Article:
Classes 2020

Nichole Sobecki and a student during Foundry 2019 in Kigali. ©Sofie Hecht

Nichole Sobecki and a student during Foundry 2019 in Kigali. ©Sofie Hecht


Our courses.

Our classes are designed to improve your photography and visual journalism skills no matter your skill level. This year, most courses combine classroom lessons and discussions with assignments or a project to get you out in the streets of Kathmandu.

James Whitlow Delano: Documentary Visual Storytelling

The challenge for every photographer is to find your own path and develop your own unique way of visual storytelling; in short, to produce one-of-a-kind work that illuminates your subject, through a powerful and authentic personal vision. In this workshop, James Whitlow Delano will offer personalized instruction on how to create a project and bring it to fruition.  Participants will propose a story idea, or conceptual idea of related images, go out and shoot daily, receive daily critiques and editing advice one-on-one as well as through class discussions. Think about your story idea before you arrive and do some research, so you’ll have some sense of the issue before arriving.

In this workshop James will focus on building concrete strategies towards developing your ideas, deepening themes, and establishing an ongoing visual dialogue with your subject. Also, to work on a global level, photographers need to develop new survival and technical skills and understand current trends in international journalism. He will discuss global trends in the industry, share personal projects and back-stories behind the making of a photo essay, and the challenge of full immersion in diverse places and cultures. The emphasis will be on strategies for creating photo essays that stand apart from the masses of images bombarding viewers every day. Your documentary style can be instantly recognizable.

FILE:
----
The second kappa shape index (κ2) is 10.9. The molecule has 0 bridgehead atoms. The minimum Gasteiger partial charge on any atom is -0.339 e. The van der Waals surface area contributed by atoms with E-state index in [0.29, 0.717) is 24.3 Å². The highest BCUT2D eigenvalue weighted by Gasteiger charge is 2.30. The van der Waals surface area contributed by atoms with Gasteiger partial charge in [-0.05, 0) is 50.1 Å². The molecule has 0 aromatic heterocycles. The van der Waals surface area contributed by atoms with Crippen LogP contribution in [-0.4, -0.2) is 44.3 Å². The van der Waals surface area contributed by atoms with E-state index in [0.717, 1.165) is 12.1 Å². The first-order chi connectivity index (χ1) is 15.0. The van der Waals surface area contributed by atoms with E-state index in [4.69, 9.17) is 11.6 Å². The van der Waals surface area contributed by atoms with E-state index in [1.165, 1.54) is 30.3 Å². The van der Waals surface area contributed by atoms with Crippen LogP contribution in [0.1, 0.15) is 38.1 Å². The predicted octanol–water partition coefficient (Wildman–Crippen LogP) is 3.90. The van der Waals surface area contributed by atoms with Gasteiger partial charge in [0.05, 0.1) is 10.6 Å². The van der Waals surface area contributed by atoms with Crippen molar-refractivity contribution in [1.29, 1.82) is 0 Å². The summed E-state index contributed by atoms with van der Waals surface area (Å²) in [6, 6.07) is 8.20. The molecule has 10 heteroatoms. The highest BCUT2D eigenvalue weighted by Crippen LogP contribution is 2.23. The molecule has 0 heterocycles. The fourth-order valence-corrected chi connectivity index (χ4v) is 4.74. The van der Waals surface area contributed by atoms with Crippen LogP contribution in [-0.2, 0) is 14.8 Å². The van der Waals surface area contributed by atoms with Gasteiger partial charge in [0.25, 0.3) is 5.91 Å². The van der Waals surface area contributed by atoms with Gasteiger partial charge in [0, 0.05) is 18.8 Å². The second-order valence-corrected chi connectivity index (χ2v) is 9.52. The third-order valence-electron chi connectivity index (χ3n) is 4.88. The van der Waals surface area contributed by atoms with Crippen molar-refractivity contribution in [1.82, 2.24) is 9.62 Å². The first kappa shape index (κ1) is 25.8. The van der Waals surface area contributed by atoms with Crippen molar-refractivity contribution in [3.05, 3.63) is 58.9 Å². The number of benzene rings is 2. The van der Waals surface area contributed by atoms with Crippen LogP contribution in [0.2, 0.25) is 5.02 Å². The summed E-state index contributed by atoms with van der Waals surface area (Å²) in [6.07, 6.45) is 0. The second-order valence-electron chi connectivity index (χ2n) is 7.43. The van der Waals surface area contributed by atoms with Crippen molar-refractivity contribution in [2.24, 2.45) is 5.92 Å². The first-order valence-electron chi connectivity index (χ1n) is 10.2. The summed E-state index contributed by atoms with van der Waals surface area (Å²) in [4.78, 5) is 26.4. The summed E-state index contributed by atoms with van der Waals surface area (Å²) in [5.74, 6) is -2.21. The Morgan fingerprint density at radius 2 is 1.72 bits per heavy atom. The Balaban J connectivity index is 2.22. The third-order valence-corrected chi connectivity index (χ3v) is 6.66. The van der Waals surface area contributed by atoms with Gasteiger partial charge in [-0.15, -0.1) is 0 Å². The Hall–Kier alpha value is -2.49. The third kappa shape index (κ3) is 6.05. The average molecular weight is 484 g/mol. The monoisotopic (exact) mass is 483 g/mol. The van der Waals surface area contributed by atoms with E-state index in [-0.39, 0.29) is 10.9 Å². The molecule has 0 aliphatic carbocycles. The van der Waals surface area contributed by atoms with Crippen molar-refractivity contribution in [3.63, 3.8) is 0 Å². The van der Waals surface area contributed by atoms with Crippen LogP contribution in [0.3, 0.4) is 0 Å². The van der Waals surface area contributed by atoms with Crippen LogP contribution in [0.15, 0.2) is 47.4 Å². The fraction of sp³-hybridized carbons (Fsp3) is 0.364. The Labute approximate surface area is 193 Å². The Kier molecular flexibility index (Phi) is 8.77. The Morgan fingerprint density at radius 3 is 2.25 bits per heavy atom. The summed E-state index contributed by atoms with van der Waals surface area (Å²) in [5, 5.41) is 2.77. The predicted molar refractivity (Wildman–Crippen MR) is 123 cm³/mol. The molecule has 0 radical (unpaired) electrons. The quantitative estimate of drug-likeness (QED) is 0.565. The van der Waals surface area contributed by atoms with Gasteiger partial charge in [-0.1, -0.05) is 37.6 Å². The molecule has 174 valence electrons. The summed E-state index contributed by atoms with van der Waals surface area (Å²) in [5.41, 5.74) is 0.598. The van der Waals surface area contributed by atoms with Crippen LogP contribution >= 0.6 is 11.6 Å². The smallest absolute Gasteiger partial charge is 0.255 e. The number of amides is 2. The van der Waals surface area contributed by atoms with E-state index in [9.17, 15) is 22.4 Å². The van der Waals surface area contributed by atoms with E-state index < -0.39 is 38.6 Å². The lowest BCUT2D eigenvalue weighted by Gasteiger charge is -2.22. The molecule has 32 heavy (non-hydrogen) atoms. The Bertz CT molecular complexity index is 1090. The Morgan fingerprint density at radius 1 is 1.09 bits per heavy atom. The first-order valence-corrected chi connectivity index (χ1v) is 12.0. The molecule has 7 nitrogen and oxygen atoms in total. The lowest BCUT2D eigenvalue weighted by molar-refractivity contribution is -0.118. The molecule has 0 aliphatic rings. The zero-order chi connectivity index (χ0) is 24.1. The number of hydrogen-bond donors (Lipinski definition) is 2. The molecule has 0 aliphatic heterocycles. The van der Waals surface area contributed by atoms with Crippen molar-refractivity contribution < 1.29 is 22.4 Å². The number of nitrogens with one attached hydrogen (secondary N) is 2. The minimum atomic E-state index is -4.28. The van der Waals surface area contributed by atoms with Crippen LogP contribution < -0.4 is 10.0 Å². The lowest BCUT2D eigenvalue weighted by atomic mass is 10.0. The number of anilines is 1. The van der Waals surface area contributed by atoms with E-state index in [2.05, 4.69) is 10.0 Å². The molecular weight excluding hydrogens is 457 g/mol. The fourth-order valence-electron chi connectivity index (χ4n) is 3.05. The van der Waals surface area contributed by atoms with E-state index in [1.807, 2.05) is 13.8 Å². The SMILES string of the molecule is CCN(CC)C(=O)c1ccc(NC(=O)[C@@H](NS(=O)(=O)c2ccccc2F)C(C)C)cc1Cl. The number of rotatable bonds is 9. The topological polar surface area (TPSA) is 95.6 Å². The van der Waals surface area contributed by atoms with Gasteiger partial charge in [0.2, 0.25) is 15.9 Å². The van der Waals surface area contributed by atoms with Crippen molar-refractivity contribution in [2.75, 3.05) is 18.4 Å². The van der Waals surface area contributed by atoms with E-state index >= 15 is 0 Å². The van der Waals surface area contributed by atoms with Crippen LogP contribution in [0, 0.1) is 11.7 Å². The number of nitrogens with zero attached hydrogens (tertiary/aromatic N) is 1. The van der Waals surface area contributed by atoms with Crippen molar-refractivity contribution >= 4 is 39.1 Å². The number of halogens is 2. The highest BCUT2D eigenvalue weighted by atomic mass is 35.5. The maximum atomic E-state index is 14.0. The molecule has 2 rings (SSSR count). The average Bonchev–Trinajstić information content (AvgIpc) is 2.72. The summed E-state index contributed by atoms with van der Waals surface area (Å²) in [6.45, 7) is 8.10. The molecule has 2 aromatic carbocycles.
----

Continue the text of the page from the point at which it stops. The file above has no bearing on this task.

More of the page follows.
Daniel Schwartz: On One’s Own–Authorship and Bookmaking

This workshop emphasizes authorship and the way in which photography expresses individual experiences, ideas and notions. “On one’s own” can mean “alone” or “unaided”, “forlorn” but also “independent.’“ It can define an achievement as based on one’s own authority, behalf, cost, initiative, responsibility or terms, or a project pursued on one’s own ground, i.e. in a familiar place, situation or terrain. 

Such emotions and conditions are the daily life of a photographer as she or he struggles in the face of obstacles or the structural constraints of a volatile media industry. 

In moments of seeming abandonment, mental exhaustion or apparent hardship, the idea of a book can promise an anchor. As an objective, it forces you to look at your work from a critical distance and to submit it to others’ eyes. Whilst doing this, the secret, however, is to gain an outside perspective onto one’s own work. This workshop will try to unlock this secret while it makes you aware of the importance to marry authorship and advice from others with experience in making books.

Participants are expected to bring existing bodies of work or work in progress, photocopies or prints of the images considered for a book, flat-plan sketches and drafts of book dummies or maquettes (a requirement), graphic materials like (cardboard, glue, ruler, etc.). During the workshop you will spend time moving pictures around on cardboard spreads on the desk and floor rather than by scrolling through InDesign files, and by studying and discussing selected books and exhibition catalogues.